MFF: The paintings and drawings have two very different vibes. The paintings act more like an epic saga, a novel with many chapters. The drawings are poems, fully thought out shorter versions. Both bodies of work are created through many, many layers of paint or ink, giving each work it’s unique richness of density. Still, the drawings act as independent thoughts, not necessarily sketches for paintings. I have found that translating the idea from a drawing to a painting prevents a growth and exploration that can only be found through the process of painting. A motif or idea found within the drawing can be the start of a new painting, but the seeing and feeling how the images play on the canvas is so important to the final work. Although the bodies of work are radically different, I appreciate your observations and understanding of their similarities. This is very important to me.
The Poetry of Saints - 2018, Ink and collage on toned paper, 6 x 8 inches
OUR: The scale and size of your work tends to vary from piece to piece and depending on medium. How do you decide on the scale of a piece and do you have a preference in terms of working large vs. small?
MFF: The drawings were mostly completed on found paper, particular the end pages of old books. That was the main factor in determining their scale. Books only come in certain sizes, after-all. But over the last year, I have returned to using art paper after becoming fed up the unpredictability of the found paper. I have tried to keep the sizes more unified over the years for the sake of consistency-- but as you can see in this show, that wasn’t fully the case.
The very last drawing I completed for the show was determined by the size of an old frame. I was never happy with the older drawing, so I used this as a chance to swap it out with a newer work. It was surreal to finish the drawing, Today and Tomorrow, one hour before we left for our redeye to NYC. It was even stranger to be knocking at my framer’s door in Brooklyn, Ulfig Projects, the next morning, just 4 hours after we landed, and to have Wes mount the new drawing in the old frame . “What, can’t find a framer in Los Angeles?”
Today and Tomorrow - 2018, Ink and collage on paper, 10 x 8 inches
OUR: It’s awesome that the whole family was able to make it out for the opening of this show. It was great meeting your son Ferdinand and seeing him run around the space and interact with your paintings. How’s being a father and how has it affected your art practice?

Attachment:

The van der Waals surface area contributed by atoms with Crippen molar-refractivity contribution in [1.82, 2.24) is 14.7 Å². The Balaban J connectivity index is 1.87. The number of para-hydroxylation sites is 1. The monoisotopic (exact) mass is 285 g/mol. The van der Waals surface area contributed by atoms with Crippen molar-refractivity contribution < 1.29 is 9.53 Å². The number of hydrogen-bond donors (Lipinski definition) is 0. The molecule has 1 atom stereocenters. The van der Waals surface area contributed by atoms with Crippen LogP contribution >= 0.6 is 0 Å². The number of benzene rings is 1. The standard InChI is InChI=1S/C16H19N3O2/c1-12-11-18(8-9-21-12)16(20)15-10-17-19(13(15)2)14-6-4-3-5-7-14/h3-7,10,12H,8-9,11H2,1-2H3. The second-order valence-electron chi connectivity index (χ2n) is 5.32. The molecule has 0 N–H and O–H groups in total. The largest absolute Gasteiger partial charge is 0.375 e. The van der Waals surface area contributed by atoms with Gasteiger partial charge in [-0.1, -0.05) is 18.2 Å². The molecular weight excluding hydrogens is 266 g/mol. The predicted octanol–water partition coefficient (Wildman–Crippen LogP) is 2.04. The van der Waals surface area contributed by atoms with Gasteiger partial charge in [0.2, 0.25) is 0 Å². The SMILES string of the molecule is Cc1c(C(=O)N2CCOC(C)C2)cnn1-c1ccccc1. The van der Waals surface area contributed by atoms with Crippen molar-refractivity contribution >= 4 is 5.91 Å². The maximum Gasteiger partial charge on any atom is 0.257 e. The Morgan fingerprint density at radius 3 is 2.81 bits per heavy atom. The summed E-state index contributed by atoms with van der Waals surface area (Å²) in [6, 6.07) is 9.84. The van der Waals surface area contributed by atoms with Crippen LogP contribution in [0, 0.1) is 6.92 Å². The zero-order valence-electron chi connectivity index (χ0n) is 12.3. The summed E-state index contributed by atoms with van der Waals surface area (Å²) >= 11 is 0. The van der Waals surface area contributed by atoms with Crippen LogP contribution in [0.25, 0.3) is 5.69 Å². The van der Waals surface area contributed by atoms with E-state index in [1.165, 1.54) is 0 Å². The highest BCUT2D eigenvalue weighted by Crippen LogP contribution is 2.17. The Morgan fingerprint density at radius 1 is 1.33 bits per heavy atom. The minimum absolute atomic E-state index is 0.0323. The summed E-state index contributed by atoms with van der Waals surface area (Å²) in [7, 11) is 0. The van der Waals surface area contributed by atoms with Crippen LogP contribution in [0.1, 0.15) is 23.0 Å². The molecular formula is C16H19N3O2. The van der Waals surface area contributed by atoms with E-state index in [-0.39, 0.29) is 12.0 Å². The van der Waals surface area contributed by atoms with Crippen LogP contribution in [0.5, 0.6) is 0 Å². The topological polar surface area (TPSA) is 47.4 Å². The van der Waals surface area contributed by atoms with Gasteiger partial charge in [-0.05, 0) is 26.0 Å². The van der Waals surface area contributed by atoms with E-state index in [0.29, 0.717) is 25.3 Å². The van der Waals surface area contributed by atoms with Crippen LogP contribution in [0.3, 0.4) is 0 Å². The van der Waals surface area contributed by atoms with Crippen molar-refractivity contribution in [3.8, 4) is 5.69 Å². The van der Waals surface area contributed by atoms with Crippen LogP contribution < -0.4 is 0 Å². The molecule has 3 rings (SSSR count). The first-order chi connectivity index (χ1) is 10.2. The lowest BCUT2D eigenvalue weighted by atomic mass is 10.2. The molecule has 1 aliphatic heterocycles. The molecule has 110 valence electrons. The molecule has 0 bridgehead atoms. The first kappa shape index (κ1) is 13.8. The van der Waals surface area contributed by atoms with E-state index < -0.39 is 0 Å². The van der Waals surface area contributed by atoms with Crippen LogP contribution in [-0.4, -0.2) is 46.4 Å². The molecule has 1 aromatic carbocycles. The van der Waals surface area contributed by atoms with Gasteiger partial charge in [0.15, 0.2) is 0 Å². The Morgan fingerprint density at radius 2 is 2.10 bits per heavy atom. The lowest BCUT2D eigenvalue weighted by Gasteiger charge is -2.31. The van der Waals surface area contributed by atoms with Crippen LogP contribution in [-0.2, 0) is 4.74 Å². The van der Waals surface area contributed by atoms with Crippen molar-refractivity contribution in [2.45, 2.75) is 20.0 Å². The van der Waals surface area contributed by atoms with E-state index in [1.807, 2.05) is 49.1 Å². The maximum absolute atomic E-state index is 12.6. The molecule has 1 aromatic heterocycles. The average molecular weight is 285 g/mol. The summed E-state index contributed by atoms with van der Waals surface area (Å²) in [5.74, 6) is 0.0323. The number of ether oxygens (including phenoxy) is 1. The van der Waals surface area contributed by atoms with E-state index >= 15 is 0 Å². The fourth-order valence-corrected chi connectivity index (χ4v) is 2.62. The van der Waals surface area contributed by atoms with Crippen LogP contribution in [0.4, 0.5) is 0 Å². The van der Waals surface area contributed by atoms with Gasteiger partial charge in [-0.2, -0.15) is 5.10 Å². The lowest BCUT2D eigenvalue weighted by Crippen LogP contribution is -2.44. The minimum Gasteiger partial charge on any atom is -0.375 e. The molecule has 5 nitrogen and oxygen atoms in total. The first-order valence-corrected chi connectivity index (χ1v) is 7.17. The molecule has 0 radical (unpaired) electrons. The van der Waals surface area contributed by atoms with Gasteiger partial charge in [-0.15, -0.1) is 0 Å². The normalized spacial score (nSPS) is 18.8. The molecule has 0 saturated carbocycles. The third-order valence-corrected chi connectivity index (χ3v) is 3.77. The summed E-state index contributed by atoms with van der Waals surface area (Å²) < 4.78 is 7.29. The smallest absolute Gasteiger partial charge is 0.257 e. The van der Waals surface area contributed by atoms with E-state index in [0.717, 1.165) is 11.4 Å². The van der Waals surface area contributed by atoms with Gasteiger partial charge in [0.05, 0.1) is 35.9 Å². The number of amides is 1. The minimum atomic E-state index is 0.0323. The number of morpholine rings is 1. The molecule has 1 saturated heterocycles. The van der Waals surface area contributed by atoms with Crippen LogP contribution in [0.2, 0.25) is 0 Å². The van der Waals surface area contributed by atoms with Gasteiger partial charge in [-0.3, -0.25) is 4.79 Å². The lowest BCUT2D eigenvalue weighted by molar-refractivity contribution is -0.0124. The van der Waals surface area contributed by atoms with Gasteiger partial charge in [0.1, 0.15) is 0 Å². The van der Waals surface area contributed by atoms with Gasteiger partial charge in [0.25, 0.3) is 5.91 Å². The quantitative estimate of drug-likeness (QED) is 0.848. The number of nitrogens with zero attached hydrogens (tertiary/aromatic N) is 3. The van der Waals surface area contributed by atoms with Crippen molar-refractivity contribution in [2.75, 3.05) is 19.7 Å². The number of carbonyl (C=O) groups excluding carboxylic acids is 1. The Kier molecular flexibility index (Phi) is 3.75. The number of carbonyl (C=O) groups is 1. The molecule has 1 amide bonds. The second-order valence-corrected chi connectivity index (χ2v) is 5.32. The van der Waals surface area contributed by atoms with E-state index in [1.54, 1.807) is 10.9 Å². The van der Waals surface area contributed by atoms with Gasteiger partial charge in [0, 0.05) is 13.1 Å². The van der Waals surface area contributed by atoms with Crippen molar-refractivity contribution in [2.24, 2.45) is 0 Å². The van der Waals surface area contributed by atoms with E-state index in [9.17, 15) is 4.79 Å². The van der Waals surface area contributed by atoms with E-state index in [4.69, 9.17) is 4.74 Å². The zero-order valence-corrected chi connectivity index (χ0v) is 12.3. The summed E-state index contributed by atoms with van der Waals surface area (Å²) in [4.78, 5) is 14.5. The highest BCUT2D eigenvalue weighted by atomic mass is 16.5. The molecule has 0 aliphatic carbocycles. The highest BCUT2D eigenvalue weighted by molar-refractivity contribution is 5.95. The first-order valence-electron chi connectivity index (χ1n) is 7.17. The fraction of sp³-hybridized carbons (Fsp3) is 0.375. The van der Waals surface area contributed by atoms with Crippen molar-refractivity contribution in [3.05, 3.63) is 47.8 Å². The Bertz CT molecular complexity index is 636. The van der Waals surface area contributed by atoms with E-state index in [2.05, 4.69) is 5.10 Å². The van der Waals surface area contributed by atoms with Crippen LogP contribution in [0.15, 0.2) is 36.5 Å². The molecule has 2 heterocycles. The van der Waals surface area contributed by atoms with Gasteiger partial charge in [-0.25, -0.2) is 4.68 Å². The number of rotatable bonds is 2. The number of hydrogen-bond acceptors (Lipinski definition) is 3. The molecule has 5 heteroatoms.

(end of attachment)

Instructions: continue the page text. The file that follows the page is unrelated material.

MFF: The short and honest answer is that it has caused be me more effective with my studio time. Being in the studio is already the most gluttonous thing one can do: alone, painting, just free to get lost in your thoughts and actions. That being said, fatherhood has enabled a deeper appreciation of my life away from the studio-- enhanced by watching Ferdinand grow every day and becoming more and more himself. Making art marks your days here on earth, and so does having a child. I am blessed to have both.
OUR: Can you elaborate a bit on the title of this show, ‘Strange Light,’ and how that plays into these particular paintings and where you’re at in your art-making/life these days? Was the light something you were particularly aware of when you moved from BK to LA? Also, how’s the light in your studio out there?
MFF: Coming up with a show title is always a struggle, trying to find words or a phrase that encapsulates an entire thought behind a body of work is damn near impossible. But yes, the light here in LA is so strange, so wonderful, it can transform the most mundane of subjects into a rich visual experience. I also enjoy that moment when I realize that it is magic hour in the evening (or morning). As the day grows darker, there’s this window of 5-15 minutes were the world is illuminated in a soft, warm, indirect light, as if the light originated from beneath your feet. In those fleeting minutes, I reflect on the day that was and the tomorrow to come. Since most of the works in the show involve suns, moons, stars, I felt the title was also a homage to this idea of light and creation.